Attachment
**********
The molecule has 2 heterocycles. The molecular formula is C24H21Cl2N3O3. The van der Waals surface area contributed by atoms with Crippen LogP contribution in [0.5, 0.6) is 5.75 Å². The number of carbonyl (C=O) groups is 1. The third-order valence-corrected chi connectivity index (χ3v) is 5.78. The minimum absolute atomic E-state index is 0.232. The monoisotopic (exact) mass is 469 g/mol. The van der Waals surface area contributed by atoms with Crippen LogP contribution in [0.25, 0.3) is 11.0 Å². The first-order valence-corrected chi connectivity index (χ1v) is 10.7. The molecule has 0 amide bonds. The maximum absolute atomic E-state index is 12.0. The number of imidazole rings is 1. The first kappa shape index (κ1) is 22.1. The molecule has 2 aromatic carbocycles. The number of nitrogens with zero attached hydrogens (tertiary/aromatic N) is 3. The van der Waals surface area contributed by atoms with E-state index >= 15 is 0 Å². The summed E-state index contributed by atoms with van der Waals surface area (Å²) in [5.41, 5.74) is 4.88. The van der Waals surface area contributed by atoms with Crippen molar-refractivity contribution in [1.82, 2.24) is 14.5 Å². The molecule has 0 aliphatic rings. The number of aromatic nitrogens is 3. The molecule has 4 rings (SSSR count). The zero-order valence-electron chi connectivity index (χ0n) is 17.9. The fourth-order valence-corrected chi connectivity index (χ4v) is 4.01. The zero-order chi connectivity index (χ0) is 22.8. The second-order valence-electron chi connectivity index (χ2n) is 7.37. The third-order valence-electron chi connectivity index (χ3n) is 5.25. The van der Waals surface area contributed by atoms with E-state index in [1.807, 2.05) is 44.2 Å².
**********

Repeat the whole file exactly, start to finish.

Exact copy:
The molecule has 2 heterocycles. The molecular formula is C24H21Cl2N3O3. The van der Waals surface area contributed by atoms with Crippen LogP contribution in [0.5, 0.6) is 5.75 Å². The number of carbonyl (C=O) groups is 1. The third-order valence-corrected chi connectivity index (χ3v) is 5.78. The minimum absolute atomic E-state index is 0.232. The monoisotopic (exact) mass is 469 g/mol. The van der Waals surface area contributed by atoms with Crippen LogP contribution in [0.25, 0.3) is 11.0 Å². The first-order valence-corrected chi connectivity index (χ1v) is 10.7. The molecule has 0 amide bonds. The maximum absolute atomic E-state index is 12.0. The number of imidazole rings is 1. The first kappa shape index (κ1) is 22.1. The molecule has 2 aromatic carbocycles. The number of nitrogens with zero attached hydrogens (tertiary/aromatic N) is 3. The van der Waals surface area contributed by atoms with E-state index >= 15 is 0 Å². The summed E-state index contributed by atoms with van der Waals surface area (Å²) in [5.41, 5.74) is 4.88. The van der Waals surface area contributed by atoms with Crippen molar-refractivity contribution in [1.82, 2.24) is 14.5 Å². The molecule has 0 aliphatic rings. The number of aromatic nitrogens is 3. The molecule has 4 rings (SSSR count). The zero-order valence-electron chi connectivity index (χ0n) is 17.9. The fourth-order valence-corrected chi connectivity index (χ4v) is 4.01. The zero-order chi connectivity index (χ0) is 22.8. The second-order valence-electron chi connectivity index (χ2n) is 7.37. The third-order valence-electron chi connectivity index (χ3n) is 5.25. The van der Waals surface area contributed by atoms with E-state index in [1.807, 2.05) is 44.2 Å².